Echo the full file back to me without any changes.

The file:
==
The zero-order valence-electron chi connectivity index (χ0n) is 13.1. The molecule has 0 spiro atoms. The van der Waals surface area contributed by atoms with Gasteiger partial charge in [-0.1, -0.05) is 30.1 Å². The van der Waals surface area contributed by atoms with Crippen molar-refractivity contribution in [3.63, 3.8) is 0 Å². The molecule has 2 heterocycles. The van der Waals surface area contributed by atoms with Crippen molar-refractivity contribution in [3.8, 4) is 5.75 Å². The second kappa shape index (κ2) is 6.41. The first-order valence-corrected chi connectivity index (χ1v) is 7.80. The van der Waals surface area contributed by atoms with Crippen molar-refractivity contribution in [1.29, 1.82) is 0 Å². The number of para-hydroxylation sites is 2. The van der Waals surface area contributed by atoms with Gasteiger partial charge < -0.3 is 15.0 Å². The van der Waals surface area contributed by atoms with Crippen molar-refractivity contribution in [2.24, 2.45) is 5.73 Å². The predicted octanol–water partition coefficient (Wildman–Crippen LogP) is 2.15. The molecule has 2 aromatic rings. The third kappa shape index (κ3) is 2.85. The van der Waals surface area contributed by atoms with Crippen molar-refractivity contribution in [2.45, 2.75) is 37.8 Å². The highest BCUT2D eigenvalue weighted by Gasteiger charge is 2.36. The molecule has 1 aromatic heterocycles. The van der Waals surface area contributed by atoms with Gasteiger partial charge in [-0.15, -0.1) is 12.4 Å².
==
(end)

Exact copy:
The zero-order valence-electron chi connectivity index (χ0n) is 13.1. The molecule has 0 spiro atoms. The van der Waals surface area contributed by atoms with Gasteiger partial charge in [-0.1, -0.05) is 30.1 Å². The van der Waals surface area contributed by atoms with Crippen molar-refractivity contribution in [3.63, 3.8) is 0 Å². The molecule has 2 heterocycles. The van der Waals surface area contributed by atoms with Crippen molar-refractivity contribution in [3.8, 4) is 5.75 Å². The second kappa shape index (κ2) is 6.41. The first-order valence-corrected chi connectivity index (χ1v) is 7.80. The van der Waals surface area contributed by atoms with Crippen molar-refractivity contribution in [1.29, 1.82) is 0 Å². The number of para-hydroxylation sites is 2. The van der Waals surface area contributed by atoms with Gasteiger partial charge < -0.3 is 15.0 Å². The van der Waals surface area contributed by atoms with Crippen molar-refractivity contribution in [2.24, 2.45) is 5.73 Å². The predicted octanol–water partition coefficient (Wildman–Crippen LogP) is 2.15. The molecule has 2 aromatic rings. The third kappa shape index (κ3) is 2.85. The van der Waals surface area contributed by atoms with Crippen molar-refractivity contribution in [2.45, 2.75) is 37.8 Å². The highest BCUT2D eigenvalue weighted by Gasteiger charge is 2.36. The molecule has 1 aromatic heterocycles. The van der Waals surface area contributed by atoms with Gasteiger partial charge in [-0.15, -0.1) is 12.4 Å².